01/31/2019 | Central banks' gold demand explodes
In the fourth quarter, total gold demand (professional investors, individuals and central banks) reached 1281.5 tonnes, up 16% over the same period in 2017, according to a report released Thursday by the World Board Gold (CMO).
Over the year as a whole, demand rose by 4% to 4,345.1 tons, driven by that of central banks (74% to 651.5 tons).
This level is "the highest since the break-up of the Bretton Woods agreements", which linked the price of currencies to gold reserves of central banks, said the CMO in a statement.
This exceptional demand is explained by the desire to detach the dollar from central banks in Russia, Turkey or Kazakhstan, but also by the interest of banks in Hungary, Poland or Iraq.
On the investor side, in the fourth quarter, "investment themes have changed," commented John Mulligan, one of the leaders of the CMO interviewed by AFP.
The demand for ETFs, the gold-backed index funds that are used by professional investors, rose 246% in the fourth quarter from the previous year, and represents the equivalent of 112.4 tonnes.
At the beginning of the year, investors had instead abandoned the yellow metal and over the year as a whole, the demand for this type of financial products remains negative (-67% to 68.9 tons).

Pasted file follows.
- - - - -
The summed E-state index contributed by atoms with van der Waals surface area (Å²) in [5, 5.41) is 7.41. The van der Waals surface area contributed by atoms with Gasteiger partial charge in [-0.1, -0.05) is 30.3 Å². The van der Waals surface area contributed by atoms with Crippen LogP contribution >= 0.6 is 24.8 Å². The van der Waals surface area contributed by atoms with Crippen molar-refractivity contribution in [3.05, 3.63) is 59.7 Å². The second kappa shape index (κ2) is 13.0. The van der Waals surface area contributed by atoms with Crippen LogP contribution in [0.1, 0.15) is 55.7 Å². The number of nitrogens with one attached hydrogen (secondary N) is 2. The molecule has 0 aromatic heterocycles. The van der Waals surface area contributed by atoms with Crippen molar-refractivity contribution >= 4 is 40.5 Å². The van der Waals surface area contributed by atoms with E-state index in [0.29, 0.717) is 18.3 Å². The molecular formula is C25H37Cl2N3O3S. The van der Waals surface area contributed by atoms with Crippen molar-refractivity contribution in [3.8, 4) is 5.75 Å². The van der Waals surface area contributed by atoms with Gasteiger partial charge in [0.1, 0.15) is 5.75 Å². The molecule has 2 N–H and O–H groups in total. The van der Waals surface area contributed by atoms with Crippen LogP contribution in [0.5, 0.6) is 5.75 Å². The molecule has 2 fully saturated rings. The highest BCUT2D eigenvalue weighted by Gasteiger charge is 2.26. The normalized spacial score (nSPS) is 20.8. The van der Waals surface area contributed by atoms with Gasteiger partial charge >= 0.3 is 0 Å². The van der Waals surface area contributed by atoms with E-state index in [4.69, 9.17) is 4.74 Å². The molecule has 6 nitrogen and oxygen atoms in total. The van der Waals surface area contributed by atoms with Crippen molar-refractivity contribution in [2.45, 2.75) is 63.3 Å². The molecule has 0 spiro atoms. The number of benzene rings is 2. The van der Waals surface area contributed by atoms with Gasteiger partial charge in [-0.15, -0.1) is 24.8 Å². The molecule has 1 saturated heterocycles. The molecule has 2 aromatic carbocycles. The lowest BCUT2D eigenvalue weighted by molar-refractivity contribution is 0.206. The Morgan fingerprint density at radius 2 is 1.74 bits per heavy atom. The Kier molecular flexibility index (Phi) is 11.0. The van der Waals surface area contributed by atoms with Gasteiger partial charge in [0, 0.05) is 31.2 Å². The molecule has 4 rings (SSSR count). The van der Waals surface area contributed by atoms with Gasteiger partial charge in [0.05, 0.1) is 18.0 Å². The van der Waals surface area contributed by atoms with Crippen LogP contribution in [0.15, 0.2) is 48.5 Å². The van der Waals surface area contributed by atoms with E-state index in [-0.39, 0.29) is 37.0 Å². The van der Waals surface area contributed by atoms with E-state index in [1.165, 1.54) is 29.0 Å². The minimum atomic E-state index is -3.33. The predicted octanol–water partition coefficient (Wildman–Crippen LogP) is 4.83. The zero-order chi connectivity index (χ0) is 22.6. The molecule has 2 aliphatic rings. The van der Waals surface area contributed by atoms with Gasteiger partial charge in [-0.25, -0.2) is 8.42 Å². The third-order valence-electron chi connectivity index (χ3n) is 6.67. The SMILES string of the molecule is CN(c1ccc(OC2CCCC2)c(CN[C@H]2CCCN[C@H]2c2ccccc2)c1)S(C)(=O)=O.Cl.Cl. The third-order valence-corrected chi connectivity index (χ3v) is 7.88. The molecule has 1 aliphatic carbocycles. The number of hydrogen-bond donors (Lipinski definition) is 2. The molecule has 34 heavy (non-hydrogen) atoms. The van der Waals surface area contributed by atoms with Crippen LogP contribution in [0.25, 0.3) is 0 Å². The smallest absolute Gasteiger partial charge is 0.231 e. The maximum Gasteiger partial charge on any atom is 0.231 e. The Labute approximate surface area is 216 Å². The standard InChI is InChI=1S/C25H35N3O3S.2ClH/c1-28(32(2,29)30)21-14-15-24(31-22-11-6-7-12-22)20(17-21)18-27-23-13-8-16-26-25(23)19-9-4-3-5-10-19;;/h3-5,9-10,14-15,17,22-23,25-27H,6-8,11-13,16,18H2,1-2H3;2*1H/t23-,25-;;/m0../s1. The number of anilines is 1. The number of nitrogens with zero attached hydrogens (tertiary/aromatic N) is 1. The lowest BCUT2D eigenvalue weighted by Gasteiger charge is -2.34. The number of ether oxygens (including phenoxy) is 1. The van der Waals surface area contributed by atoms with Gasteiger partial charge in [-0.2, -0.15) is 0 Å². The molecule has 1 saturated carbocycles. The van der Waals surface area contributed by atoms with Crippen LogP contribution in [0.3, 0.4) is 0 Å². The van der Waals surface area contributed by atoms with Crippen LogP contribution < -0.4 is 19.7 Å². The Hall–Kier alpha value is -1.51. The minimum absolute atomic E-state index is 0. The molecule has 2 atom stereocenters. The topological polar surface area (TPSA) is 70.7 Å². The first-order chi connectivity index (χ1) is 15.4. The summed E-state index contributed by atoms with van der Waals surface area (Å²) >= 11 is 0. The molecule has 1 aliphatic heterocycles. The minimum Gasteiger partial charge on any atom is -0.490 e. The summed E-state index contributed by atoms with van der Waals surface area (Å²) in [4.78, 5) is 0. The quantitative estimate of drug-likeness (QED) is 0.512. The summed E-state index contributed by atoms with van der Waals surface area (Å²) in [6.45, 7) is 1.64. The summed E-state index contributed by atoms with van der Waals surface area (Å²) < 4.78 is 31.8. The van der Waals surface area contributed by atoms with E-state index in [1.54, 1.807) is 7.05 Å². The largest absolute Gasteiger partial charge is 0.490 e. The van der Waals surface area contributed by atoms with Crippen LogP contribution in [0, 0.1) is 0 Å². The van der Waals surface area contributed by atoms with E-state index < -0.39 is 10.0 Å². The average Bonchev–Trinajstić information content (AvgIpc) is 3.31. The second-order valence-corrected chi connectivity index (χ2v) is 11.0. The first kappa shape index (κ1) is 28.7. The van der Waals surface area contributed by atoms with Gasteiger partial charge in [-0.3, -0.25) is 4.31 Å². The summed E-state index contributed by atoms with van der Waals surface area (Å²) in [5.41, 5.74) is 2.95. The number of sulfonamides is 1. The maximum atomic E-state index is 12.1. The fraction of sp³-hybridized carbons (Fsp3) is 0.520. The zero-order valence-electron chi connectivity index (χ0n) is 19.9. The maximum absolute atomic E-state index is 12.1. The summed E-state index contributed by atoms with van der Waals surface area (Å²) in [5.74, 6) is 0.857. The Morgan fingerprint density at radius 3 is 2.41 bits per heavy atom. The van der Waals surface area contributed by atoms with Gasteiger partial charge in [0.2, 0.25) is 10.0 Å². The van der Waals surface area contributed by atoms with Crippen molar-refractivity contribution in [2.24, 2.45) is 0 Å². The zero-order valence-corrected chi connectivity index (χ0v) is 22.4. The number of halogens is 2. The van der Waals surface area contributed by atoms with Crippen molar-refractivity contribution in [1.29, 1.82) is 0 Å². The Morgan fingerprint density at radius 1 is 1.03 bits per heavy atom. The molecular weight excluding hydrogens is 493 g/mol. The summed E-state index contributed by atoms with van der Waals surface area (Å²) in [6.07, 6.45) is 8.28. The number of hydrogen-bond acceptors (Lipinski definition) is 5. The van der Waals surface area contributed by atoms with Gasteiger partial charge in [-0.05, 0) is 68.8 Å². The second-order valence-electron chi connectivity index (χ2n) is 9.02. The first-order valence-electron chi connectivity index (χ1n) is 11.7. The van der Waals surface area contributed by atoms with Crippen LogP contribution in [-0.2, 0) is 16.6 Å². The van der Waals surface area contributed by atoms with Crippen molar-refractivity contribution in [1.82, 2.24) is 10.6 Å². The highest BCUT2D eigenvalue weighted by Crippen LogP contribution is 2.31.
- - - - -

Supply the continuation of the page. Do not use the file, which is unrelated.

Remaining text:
"Investors realize that the world economy is fragile," which pushes them to fall back on gold, a safe haven, commented John Mulligan.
Concern of individuals
Excluding financial markets, retail investors, who buy coins or bullion, have diverged across countries.
"An extreme case of stressed market would be Iran", where the demand for this type of gold has risen by 208% between the fourth quarter of 2017 and the fourth quarter of 2018, to reach 16.2 tons.
In the United Kingdom, Brexit uncertainties increased demand by 36% to 3.2 tonnes in the fourth quarter.
Significant amounts but do not weigh heavily compared to the 70.9 tons bought in China (3%), while uncertainty about the economy shook the world's largest buyer.
Around the world, demand for gold in bars and coins has risen 8% to 280.9 tonnes in the fourth quarter (4% to 1090.2 tonnes for 2018).
Jewelery at half mast
"The other side of this uncertainty is that jewelery is doing badly," said John Mulligan.
Demand from jewelers fell by 3% in China to 174.8 tons, while in India, the world's largest buyer of gold jewelery, it fell 1% to 180.1 tons.
"Economic difficulties, weak currencies and tax changes have affected Turkey and the Middle East," the CMO also notes.
In this region, demand fell by 16% in the fourth quarter to 41.6 tons, including a drop of 32% to 7.6 tons for Turkey.
World demand for jewelery fell 3% to 636.2 tonnes in the fourth quarter, and remains stable at 2200 tonnes for the year as a whole.
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